Spring weed control the subject of new podcast from Extension turf specialist
May 16, 2008
Warming temperatures and spring rains signal not only the annual resurgence in the growth of Virginia's lawn grasses but also the arrival of a host of weeds. Mike Goatley, turf specialist for Virginia Cooperative Extension, has tips for homeowners trying to rid their property of spring weeds and restore a healthy, thick lawn while protecting the environment.
“The primary reason a plant is considered to be a lawn weed is because it somehow distinguishes itself from the lawn grasses,” said Goatley in his recent Turf and Garden Tips podcast on Spring Postemergent Lawn Weed Control. “While bright, multi-colored plants in the landscape beds are very often desirable, most people value uniformity as a key characteristic of what defines a great-looking lawn. Weeds disrupt this uniformity because of differences in shape, size, and color.”
Although most weeds are simply eyesores, some are invasive, potentially injurious, or poisonous and warrant control measures. Whether or not a weed qualifies as a serious pest, the first step in understanding control alternatives is to identify it. This can prevent unnecessary application of herbicides for many winter annual weeds, for instance, in the last stages of their life cycle and will soon die as temperatures warm.
“The key to success is knowing the weed and its life cycle to make an appropriate herbicide choice and application,” Goatley said.
Local Extension offices can aid in weed identification and control alternatives. In addition, Extension turfgrass weed specialist Shawn Askew has a turf weeds website that features photos and descriptions of the region’s most prevalent turf weeds in all stages of growth and development.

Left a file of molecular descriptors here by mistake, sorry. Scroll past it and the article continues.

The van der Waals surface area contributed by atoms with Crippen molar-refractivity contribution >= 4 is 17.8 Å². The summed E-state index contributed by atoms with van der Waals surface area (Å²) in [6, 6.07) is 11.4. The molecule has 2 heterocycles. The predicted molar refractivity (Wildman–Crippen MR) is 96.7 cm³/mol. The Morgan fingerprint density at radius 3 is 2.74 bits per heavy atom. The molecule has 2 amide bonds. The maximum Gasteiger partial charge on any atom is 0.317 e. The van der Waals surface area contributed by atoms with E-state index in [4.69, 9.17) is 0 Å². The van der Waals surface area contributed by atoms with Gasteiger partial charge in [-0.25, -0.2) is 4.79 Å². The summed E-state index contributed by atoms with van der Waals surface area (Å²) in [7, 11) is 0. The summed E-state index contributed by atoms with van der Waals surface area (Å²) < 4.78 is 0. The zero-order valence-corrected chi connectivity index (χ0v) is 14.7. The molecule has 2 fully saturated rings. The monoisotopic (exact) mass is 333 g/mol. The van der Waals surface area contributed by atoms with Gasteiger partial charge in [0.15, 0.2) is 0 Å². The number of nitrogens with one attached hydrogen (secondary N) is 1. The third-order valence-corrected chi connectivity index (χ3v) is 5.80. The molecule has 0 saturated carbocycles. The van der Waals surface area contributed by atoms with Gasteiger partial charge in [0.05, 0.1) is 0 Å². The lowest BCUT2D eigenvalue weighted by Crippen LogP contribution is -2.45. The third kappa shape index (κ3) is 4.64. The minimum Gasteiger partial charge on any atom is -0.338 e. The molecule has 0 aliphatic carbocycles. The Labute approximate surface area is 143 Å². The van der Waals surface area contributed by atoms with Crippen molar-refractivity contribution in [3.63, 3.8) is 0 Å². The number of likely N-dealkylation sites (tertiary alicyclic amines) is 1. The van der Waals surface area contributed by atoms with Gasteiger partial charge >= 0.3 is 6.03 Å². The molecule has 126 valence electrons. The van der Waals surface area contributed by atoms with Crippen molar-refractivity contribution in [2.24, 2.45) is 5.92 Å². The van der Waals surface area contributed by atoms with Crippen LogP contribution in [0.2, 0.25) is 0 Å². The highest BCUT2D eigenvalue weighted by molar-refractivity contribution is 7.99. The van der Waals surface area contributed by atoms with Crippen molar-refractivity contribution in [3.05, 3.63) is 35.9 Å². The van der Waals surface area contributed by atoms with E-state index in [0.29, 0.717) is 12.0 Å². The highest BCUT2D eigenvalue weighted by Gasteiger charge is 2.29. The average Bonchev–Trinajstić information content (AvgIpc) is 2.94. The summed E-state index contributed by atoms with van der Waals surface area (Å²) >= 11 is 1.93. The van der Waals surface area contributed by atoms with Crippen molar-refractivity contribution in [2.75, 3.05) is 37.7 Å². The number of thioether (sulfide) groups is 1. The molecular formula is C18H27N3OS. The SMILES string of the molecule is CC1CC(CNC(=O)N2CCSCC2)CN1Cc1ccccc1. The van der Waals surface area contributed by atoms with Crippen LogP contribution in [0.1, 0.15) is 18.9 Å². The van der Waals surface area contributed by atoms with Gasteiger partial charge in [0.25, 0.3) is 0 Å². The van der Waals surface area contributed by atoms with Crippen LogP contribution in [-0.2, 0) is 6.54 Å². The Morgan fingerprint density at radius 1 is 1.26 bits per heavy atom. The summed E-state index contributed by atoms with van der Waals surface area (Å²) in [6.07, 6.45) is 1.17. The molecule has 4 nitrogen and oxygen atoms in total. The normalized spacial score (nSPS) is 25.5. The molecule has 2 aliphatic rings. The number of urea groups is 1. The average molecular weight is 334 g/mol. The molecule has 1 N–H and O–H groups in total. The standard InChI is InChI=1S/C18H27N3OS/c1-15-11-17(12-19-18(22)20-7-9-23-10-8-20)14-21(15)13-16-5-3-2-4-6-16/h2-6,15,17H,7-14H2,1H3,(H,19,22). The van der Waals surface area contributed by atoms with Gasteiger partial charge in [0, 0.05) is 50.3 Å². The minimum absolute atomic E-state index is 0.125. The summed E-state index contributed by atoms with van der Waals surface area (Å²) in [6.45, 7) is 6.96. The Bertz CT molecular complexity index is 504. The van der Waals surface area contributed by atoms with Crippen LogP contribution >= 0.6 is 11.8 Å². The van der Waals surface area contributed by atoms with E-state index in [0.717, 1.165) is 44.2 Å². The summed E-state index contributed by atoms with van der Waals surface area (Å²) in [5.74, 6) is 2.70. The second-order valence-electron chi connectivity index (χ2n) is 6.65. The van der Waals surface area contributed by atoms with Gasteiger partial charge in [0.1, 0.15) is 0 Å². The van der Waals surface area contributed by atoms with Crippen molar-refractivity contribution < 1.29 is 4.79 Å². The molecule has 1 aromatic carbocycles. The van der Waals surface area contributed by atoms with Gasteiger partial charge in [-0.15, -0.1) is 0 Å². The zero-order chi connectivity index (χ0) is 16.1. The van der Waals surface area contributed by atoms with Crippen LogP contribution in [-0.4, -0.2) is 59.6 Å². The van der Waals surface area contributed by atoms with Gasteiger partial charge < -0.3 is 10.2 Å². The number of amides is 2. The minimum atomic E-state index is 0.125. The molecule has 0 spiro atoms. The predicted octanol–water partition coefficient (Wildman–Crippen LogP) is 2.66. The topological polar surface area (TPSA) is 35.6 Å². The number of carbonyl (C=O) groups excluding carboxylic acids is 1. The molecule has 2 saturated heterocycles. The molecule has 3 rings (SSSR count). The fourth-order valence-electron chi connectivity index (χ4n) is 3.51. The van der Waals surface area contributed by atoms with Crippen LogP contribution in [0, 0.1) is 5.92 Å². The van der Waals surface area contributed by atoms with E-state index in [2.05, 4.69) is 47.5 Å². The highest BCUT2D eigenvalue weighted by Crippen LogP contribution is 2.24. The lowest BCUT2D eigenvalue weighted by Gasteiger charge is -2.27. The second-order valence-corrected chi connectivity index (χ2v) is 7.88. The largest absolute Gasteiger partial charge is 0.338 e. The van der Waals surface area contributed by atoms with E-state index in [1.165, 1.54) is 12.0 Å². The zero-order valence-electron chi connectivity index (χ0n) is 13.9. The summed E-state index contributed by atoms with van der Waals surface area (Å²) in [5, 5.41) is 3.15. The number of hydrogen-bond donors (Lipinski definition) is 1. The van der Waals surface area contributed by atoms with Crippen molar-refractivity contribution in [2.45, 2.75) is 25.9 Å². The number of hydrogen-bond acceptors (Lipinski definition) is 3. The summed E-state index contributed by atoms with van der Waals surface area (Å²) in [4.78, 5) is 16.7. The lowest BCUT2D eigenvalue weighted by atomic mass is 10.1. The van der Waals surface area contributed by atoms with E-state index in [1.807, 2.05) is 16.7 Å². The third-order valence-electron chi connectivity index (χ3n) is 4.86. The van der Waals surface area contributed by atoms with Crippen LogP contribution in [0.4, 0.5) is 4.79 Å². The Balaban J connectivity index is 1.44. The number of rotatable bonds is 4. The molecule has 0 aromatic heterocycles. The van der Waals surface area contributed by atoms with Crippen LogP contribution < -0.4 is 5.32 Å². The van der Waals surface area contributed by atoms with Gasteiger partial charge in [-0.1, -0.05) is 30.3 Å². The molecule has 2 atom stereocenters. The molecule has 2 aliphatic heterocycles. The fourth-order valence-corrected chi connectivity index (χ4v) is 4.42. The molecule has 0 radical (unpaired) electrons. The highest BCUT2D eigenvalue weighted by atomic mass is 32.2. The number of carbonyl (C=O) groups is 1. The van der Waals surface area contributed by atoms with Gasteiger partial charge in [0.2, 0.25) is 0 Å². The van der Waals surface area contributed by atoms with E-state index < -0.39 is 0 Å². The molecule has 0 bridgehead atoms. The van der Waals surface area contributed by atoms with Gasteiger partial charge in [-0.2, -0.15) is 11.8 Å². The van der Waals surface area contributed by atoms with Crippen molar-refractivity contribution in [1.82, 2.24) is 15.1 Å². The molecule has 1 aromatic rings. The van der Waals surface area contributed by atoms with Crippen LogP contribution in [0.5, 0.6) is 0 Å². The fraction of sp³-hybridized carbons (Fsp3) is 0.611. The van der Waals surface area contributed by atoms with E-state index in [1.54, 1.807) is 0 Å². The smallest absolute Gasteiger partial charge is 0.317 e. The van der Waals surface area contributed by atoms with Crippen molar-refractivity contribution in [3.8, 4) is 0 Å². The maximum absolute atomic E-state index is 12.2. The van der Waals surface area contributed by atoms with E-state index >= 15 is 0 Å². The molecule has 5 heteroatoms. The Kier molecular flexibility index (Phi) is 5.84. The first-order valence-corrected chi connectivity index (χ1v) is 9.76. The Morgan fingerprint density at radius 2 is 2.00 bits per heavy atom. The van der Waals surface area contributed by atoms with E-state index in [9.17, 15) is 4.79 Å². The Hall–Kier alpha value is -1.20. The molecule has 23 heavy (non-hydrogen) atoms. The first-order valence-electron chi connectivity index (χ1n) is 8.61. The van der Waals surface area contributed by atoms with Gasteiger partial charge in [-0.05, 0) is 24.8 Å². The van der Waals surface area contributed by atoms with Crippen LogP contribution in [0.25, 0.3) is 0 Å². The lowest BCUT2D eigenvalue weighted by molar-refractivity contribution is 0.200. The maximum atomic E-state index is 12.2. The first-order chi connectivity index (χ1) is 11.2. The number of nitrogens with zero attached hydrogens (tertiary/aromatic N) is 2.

After identifying a weed, the next step is to investigate why it is present. Because weeds exploit low-quality turf, the best weed control is a thick, healthy lawn. When this does not happen, a homeowner needs to uncover what factors are impeding the turf’s performance.
“Are there soil-related problems such as pH, fertility, poor drainage, or compaction?” Goatley asked. “Could the limiting factor be shade? Was the turf previously damaged by an environmental extreme or pest attack?”
A homeowner who makes smart decisions with lawn fertility, mowing, and irrigation is fighting weeds by creating lawn conditions that optimize turf growth and development. In some cases, herbicides can be applied before weeds emerge to control germinating seeds, but when this does not take place or does not prevent weeds, a postemergent herbicide is needed.
Goatley urges homeowners to choose wisely when selecting herbicides and to follow the directions on the label. Pre- and postemergent herbicides must be carefully distinguished because the former do not control existing weeds and the latter do not fight germinating weeds.
“And the importance of carefully following the label cannot be overstated in terms of product performance and safety to you, the turf, and the environment,” Goatley said. He added that important considerations when selecting an herbicide and reading a label include possible restrictions on types of grasses, air temperature during application, and irrigation.
The Turf and Garden Tips website has more research-based information about Extension gardens, lawns, and ornamentals. In addition, a previous article has tips on summer lawn care.